You can—but should you? In 2007 the global ecotourism industry ferried 55 million U.S. vacationers around the world on better, greener holidays. And every one of them should have been asking themselves that question. The editor in chief of Women’s Adventure, Michelle Theall, eloquently broaches ecotourism’s ethical dilemma in a candid, even haunting editorial.
“The polar bear alongside the boat makes a low chuffing sound,” Theall writes. “He dives to escape us. Each time he surfaces, he moves farther into open water, farther from land. A few passengers ask our guide, Wally, if we’re stressing the bear. I don’t hear his answer. I’m too busy kneeling low on the deck with my Canon. I stretch out one hand. The bear swims just beneath it, and he’s magnificent. . . .Only after I’ve clicked off about 100 images does it occur to me that Wally might be chasing this bear because of me. I’m with a travel magazine. I’m worse than global warming. I’m a journalist.”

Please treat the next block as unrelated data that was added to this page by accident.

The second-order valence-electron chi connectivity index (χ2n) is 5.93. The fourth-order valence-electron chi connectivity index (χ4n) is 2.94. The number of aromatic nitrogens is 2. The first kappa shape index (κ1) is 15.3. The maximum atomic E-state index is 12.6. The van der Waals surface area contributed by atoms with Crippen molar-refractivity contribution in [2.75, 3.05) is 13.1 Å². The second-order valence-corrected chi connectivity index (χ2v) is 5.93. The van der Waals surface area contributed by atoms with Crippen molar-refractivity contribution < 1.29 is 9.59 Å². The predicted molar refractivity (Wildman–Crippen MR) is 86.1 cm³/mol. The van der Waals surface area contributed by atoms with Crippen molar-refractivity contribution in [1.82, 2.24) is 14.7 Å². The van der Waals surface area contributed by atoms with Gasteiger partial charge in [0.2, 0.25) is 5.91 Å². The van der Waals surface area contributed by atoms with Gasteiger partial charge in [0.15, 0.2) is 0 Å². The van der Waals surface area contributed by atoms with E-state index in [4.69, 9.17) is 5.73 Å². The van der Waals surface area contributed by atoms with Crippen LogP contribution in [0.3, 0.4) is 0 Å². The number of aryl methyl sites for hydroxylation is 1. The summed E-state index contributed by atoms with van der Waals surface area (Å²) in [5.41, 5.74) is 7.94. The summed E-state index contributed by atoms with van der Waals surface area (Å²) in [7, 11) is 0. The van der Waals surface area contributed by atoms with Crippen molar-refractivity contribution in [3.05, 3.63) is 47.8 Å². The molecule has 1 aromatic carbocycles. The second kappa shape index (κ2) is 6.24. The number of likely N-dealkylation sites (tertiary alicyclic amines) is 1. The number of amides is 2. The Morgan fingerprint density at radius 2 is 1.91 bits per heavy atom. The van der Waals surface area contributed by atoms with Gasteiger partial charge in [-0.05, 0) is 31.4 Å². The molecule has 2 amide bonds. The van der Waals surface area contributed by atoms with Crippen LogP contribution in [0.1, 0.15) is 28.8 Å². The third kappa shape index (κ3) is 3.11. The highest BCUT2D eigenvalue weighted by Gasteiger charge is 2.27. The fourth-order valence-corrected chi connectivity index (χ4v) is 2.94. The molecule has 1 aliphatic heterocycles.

“Guilt’s a heavy souvenir,” writes Theall, who last saw the polar bear, confused and agitated, swimming out toward open water. Although Wally later reassures her that the bear most likely made it back to land, she finds a sobering ecotourism parable in the experience—what is legal is not always what is right.
Source: Women’s Adventure